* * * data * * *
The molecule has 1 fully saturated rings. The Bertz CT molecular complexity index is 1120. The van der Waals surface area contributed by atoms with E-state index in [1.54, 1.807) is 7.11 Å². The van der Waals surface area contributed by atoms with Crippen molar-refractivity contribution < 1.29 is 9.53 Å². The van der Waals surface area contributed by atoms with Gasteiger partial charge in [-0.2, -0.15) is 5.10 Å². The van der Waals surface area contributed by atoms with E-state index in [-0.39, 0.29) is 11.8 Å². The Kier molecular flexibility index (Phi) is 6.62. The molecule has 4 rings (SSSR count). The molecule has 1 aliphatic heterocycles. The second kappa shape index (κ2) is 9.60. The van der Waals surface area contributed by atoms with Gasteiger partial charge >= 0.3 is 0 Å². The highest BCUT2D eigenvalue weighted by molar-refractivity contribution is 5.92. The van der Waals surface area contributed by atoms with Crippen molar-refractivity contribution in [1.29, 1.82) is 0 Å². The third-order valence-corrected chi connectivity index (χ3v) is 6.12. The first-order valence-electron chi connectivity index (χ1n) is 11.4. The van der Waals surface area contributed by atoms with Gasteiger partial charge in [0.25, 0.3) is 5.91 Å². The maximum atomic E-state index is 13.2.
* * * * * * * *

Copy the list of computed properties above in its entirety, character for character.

The molecule has 1 fully saturated rings. The Bertz CT molecular complexity index is 1120. The van der Waals surface area contributed by atoms with E-state index in [1.54, 1.807) is 7.11 Å². The van der Waals surface area contributed by atoms with Crippen molar-refractivity contribution < 1.29 is 9.53 Å². The van der Waals surface area contributed by atoms with Gasteiger partial charge in [-0.2, -0.15) is 5.10 Å². The van der Waals surface area contributed by atoms with E-state index in [-0.39, 0.29) is 11.8 Å². The Kier molecular flexibility index (Phi) is 6.62. The molecule has 4 rings (SSSR count). The molecule has 1 aliphatic heterocycles. The second kappa shape index (κ2) is 9.60. The van der Waals surface area contributed by atoms with Gasteiger partial charge >= 0.3 is 0 Å². The highest BCUT2D eigenvalue weighted by molar-refractivity contribution is 5.92. The van der Waals surface area contributed by atoms with Crippen molar-refractivity contribution in [1.29, 1.82) is 0 Å². The third-order valence-corrected chi connectivity index (χ3v) is 6.12. The first-order valence-electron chi connectivity index (χ1n) is 11.4. The van der Waals surface area contributed by atoms with Gasteiger partial charge in [0.25, 0.3) is 5.91 Å². The maximum atomic E-state index is 13.2.